“There ain’t no such thing as Santa Claus,” my father said, then paused. “Now take that tree back to the Christmas tree lot, and get a tree that will fit in our living room.”
“But dad!” I implored, “I negotiated a heck of a deal, and I don’t think they’ll take it back.”
He said, “I don’t care. Take it back, or you pay for it.”
I often wonder why I go through the same post Thanksgiving emotional cycle. It includes the joy of giddy anticipation, the overwhelming work which must be completed in three weeks, and the let down which comes after all the gifts are unwrapped. Kathy and I end each Christmas exhausted. We look at each other in a high-five way and say, “We made it through another one!”
So why can Christmas be such a challenge? I have been wrestling with this question for the last couple of weeks. I believe Christmas touches on three important areas in my life simultaneously. It is colored by my childhood, my past and present work life, and my relationship with God.
My Childhood and Christmas Past
Christmas was a really joyous time for me as a child. Every year my mother would take me to see Santa Claus at the Gimbels department store at Herald Square in New York City. It was a special trip which included a bus and a train ride. I loved this trip because I was with my mom and got to see all the toys any boy would ever want to own.
Then I got to sit on Santa Claus’ lap, and he asked me what I wanted for Christmas. It didn’t get better than this. He was always so jolly and nice. There weren’t many people in my life then who asked me what I wanted. He wasn’t real, but he sure was fun to hang with.
The house was always decorated so beautifully which added to the excitement of the big day. On Christmas Eve, my mom would cook a feast which we weren’t permitted to touch until we came home from midnight mass. We would all go to a beautiful service, except for my dad. He drove us to Mass, but only my mom and I would go into the church. I was always in a new Christmas outfit.
I remember the brown hues cast from all the candles, the scent of incense in the air, and the vibration in my chest from the grand pipe organ. We would sing “O Come All Ye Faithful” and “Joy to the World” before ending with “Silent Night.” Christ our Savior is born, and then we went home.
We would eat the feast, and then, for some reason, a fight would break out. Something my mom did or didn’t do or maybe it was me or my sister. It was just never right for my dad for some reason. The excitement and anticipation were always decimated by the anger and wrath of the post Christmas Eve dinner. This is what I remember, and it leaves me with a sadness when I think about those days of Christmas past.
My Work and Christmas Work
I was in the software business all my adult life. All I know is the crush of closing business before year end. What made it even worse was in my first software business we sold to CPAs. The last chance for them to buy is December, because on January 1st they go into their cave called Tax Season.
In addition, we had to get our end-of-year updates for our payroll system completed and ship the tax preparation software. It was nuts! There was no time to even think about the joy of Christmas or the reason for the season.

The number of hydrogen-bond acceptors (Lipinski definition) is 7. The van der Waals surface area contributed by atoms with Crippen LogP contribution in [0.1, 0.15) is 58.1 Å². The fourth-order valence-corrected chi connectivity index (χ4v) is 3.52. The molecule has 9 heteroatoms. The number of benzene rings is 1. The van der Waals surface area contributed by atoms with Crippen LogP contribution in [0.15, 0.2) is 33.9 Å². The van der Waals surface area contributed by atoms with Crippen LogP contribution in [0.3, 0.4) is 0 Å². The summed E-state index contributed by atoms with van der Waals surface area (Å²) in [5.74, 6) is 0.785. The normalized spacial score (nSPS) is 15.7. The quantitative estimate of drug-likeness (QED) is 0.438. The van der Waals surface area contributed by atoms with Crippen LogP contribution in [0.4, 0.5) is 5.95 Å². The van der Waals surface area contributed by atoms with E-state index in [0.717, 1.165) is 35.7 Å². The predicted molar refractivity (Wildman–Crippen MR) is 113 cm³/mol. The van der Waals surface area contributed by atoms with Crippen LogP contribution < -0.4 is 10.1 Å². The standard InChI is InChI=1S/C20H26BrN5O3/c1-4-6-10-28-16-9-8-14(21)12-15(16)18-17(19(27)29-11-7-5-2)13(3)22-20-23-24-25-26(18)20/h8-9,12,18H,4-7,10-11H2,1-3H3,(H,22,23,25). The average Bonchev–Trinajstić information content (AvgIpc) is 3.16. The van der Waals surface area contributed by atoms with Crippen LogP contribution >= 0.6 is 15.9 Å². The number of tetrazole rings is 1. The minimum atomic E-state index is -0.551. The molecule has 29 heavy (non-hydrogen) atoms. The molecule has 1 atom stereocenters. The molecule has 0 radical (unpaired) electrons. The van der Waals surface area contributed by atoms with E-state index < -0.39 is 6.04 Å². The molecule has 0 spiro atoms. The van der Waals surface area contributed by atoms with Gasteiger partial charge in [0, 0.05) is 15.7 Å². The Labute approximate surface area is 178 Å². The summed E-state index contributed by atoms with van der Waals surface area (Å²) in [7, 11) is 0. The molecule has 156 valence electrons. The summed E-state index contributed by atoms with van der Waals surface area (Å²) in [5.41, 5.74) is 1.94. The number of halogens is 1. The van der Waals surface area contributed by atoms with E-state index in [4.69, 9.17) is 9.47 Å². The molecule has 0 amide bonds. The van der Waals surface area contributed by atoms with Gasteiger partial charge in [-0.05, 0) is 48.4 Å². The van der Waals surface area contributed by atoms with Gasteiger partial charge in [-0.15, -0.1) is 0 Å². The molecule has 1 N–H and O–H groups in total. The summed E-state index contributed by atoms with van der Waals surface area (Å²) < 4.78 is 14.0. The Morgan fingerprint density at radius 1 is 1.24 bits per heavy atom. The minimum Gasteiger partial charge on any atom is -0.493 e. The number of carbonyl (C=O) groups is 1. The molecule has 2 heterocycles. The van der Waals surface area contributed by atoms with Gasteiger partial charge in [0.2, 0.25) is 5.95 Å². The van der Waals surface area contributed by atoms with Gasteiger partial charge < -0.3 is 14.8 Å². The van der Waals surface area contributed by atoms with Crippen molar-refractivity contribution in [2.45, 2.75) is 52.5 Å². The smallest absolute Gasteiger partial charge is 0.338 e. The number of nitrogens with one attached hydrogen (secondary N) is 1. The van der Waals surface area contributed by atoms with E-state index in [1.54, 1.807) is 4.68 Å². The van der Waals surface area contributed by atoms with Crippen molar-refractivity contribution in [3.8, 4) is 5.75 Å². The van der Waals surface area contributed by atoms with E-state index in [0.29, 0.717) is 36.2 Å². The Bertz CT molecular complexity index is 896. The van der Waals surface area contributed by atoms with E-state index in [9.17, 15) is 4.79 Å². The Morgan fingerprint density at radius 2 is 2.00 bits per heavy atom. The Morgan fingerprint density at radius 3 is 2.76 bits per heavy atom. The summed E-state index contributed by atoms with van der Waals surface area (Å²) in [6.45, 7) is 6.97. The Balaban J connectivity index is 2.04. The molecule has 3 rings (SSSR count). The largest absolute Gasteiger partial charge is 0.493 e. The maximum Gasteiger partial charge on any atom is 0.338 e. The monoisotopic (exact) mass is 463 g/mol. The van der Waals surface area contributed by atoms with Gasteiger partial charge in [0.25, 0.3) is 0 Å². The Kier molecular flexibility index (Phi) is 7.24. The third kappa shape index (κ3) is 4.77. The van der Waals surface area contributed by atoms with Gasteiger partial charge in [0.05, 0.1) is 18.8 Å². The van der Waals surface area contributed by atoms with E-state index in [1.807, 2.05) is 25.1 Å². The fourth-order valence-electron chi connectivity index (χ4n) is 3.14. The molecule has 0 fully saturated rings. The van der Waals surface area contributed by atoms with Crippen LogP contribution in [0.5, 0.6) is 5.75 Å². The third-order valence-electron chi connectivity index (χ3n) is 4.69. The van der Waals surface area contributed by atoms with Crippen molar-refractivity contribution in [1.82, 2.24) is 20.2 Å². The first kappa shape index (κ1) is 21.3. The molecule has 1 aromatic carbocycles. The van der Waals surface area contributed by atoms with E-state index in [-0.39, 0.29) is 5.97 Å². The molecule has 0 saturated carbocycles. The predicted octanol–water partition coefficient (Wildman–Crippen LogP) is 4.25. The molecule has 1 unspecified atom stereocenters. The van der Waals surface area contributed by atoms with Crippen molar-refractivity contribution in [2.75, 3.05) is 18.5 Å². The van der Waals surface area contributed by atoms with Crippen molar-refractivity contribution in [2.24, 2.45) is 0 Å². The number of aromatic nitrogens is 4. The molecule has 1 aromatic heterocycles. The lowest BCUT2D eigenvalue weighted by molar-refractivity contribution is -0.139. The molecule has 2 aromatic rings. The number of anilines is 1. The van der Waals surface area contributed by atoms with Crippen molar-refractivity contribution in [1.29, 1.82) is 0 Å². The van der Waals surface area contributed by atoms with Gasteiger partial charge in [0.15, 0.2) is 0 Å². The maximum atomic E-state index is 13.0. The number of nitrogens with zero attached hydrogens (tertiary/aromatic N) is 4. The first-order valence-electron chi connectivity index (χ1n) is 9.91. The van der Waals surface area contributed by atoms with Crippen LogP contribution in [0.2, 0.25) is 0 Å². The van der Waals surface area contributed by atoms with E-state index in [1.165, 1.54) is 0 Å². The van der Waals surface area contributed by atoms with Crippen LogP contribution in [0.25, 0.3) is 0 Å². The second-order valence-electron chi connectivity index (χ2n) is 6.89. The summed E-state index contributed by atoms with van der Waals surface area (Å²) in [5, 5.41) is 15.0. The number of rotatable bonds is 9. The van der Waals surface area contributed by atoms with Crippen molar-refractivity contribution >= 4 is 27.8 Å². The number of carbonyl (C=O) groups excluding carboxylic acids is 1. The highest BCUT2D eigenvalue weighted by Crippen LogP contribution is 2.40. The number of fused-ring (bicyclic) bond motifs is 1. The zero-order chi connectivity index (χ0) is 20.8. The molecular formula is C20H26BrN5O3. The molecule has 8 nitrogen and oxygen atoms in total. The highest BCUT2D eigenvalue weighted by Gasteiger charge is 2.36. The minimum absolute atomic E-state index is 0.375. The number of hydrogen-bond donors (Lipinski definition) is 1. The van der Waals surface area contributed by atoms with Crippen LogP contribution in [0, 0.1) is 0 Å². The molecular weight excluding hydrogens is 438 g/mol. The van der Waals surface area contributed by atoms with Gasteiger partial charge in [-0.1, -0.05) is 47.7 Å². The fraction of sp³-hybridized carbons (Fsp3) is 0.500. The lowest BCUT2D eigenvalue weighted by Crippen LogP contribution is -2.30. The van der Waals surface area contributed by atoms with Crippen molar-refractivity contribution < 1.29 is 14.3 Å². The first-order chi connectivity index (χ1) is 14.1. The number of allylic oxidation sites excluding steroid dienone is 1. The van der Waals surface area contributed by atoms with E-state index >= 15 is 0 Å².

The hours we worked in December left little time to be in the Christmas spirit. I remember Christmas being a day that unexpectedly arrived the moment the work was completed. Everyone was happy, and I was exhausted. My mood depended on whether or not we made our numbers for the year.
My work now includes meeting with people who are in the midst of their business crush. Squeezing in end of year board meetings. Reviewing the new year forecasts. Meeting with people who were traveling all year and now want to meet to talk about career plans and issues in their lives caused by being away from home. There is just so much to do before Christmas arrives.
My Faith and Christmas Present
Christmas is a reminder that God loved me so much that he sent his one and only son to this earth. The supernatural became natural. Jesus came to tell me about his father, my father, and to save me from certain death because of my sins. He came as my Messiah to die for me so I would be with him now and forever.
Jesus took away my addiction to alcohol. He brought Kathy and me together into a relationship with him as our Lord and King in our lives. Jesus made us into one flesh. He knitted our family together and saved our children for eternity. He put an end to me passing on the sins of my father and his father to the next generation. He made us all one with God.
The struggle for me on the run up to Christmas is to remember these miracles in my life. I can choose to remember my spiritual rebirth or allow Christmas past and my pressing business issues to steal this joy from my family and me.
But now I am in prayer to my Savior and Lord. He reminds me at this time each year, he came to save me from all this. To save me from myself, my past, my fleeting successes, and failures. From my regrets, guilt, and resentments.
This is his day. He came to make all things new again. This includes me, my family, my businesses, and my relationships. He came to this earth at this time to do this, and he did it in my life and your life.
This is the joy of Christmas. I am no longer in control. I gave myself and all I have to Jesus. It was his to start with, and I am no longer fighting him for it. I’m his and so are the results and my future.
My dad was right. There ain’t no such thing as Santa Claus…but Jesus Christ is real! Merry Christmas indeed!
Also published on Medium.